Louisa Ziane, Chief Operating Officer, set up Toast Ale in 2015 to brew “planet-saving” beer. As Chief Operating Officer, she manages their commitment to people, planet and profit.
In response to the UK lockdown, Toast Ale have relaunched their website with an improved online shop, offering free delivery, to sell beer directly to customers. They’ve also found creative ways to continue delivering on their social mission – even under such circumstances.
Tell us a little bit about your business
Food production is the biggest contributor to climate change, but one third of all food is wasted. We’re here to change that. We brew planet-saving beer out of surplus fresh bread. All of our profits go to charities dedicated to fixing the food system.
How have you adapted to the Covid-19 lockdown?
Covid-19 has had a huge impact on our business because around 70% of our sales were to pubs, restaurants and events. We’re lucky to also be stocked in retailers, including Tesco, Waitrose, Co-op and Ocado, though orders are unpredictable at the moment.
So we relaunched our website with an improved webshop, offering free delivery, to sell beer directly to customers. We’ve had to reduce costs, which has included putting five of our team on furlough, though they’re keeping busy with voluntary work and we hope to get them back on board with us as soon as we’re up and running again.
How are you continuing to deliver against your social mission?
We’re a social enterprise and certified B Corp, with an environmental mission to reduce food waste. We wanted to be able to support our vulnerable communities during the Covid-19 crisis as best we know how, and that is through food.
We’ve created a Meal Deal for our online shop – every beer purchased funds a meal for someone in need. Most of the meals use surplus food (often from suppliers to restaurants) so we’re feeding people and preventing food waste. We’ve already raised enough funds to feed over 15,000 people.
What are you doing to look after your wellbeing?
We’re making sure we stay connected as a team using video conferencing. We’re well set up for working from home, using cloud-based software like Xero and Slack for day-to-day operational needs, but we miss being together. Seeing other faces and making time to check in with each other is really important. Personally I’m also balancing homeschooling my children, which adds extra pressure. I’m trying to be realistic about what I can achieve in a day, and make sure I get enough sleep!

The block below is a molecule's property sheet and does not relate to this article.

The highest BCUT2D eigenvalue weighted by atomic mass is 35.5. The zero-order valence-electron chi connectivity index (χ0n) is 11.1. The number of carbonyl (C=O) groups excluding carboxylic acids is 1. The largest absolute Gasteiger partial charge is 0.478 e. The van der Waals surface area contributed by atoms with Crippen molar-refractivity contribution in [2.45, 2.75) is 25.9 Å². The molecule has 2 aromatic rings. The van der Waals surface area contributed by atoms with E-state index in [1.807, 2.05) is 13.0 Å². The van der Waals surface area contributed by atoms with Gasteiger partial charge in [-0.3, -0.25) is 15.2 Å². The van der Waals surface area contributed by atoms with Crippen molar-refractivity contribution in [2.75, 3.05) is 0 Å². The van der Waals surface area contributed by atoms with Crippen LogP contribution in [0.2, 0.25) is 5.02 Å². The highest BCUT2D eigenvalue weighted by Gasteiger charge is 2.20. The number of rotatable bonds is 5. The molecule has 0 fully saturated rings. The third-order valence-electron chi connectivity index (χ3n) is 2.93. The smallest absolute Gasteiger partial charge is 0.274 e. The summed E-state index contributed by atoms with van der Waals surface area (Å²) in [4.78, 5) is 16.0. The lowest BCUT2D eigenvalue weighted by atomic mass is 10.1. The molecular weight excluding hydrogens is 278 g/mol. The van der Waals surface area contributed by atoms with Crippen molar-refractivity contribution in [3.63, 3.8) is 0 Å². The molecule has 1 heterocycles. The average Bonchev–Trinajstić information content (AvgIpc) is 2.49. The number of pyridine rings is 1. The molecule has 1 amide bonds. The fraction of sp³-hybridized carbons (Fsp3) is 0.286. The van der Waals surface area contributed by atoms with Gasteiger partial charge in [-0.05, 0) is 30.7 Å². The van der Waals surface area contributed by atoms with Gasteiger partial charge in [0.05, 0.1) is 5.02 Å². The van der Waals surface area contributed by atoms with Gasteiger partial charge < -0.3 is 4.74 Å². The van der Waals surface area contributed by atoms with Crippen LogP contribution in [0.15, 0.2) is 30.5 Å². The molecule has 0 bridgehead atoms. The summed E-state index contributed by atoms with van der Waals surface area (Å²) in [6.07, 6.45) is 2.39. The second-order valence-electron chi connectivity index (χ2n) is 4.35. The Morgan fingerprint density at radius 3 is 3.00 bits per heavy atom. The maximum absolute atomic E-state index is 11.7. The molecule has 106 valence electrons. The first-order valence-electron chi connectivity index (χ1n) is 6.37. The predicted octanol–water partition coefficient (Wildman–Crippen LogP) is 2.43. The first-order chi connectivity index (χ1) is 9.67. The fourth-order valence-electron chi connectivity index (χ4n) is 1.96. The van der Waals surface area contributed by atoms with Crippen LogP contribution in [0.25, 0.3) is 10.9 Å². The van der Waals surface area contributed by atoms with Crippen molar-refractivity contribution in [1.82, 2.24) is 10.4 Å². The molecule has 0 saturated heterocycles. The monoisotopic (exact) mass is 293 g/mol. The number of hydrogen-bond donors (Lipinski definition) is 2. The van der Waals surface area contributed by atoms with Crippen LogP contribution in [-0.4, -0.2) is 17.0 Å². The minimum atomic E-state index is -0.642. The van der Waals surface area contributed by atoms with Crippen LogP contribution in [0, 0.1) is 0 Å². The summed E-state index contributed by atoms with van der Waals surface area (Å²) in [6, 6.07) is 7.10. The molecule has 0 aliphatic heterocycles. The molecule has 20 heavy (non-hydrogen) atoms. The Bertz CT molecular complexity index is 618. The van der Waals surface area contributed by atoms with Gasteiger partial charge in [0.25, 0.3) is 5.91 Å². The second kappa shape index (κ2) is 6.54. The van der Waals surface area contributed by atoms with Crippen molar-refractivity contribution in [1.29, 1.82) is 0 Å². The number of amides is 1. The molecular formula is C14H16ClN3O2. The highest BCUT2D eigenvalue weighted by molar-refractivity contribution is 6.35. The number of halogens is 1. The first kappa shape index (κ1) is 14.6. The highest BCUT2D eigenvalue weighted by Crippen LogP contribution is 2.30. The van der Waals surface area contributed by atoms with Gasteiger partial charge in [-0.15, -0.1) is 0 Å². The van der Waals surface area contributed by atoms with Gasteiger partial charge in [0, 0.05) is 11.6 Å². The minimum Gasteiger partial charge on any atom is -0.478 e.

What have you learnt about your business in this new environment?
We have an incredible community of support. We’ve received so many messages of support from our customers, who are really happy to be able to support our charitable giving whilst enjoying getting cases of beer delivered to their doors. We’ve also had loads of support from business allies. For example, Oddbox (a veg box scheme that uses surplus produce) shared our recipe for beer bread with their subscribers, many of whom have now become Toast Ale customers.
What have you learnt about yourself?
It’s not a new learning, but it’s certainly magnified how much I struggle to switch off from work. Without the structure of regular hours, for my own working routine and that of the kids being in school, I have ended up doing some very late nights. I’ve had to find a new routine and force myself to switch off for downtime too.
Have you experienced any silver linings?
I’ve experienced an incredible connection with my local community. My street set up a Mutual Aid group using Whatsapp, and we’ve gone from a few households offering to do shopping for each other through to the entire street sharing homemade preserves, veggie seedlings, DIY materials and toys for kids.
We’ve also raised about £2,500 for our local food bank, and we’ve been sharing news about (and shopping baskets with) local businesses to support them. The Clap For Carers event has become a pretty emotional one as it’s the one moment we actually see each other!
Do you have any advice for other businesses currently enduring this climate?
We’re all learning how to adapt and the journey will be different for everyone. For us, it’s been vital to find a channel for sales so that there is income for the business, and then to reduce our costs as much as possible, with financial support from the government where possible.
But it has also been about using our expertise and resources to have a positive impact on society.
Visit our dedicated site for more inspirational stories, webinars and resources to help you navigate through this time.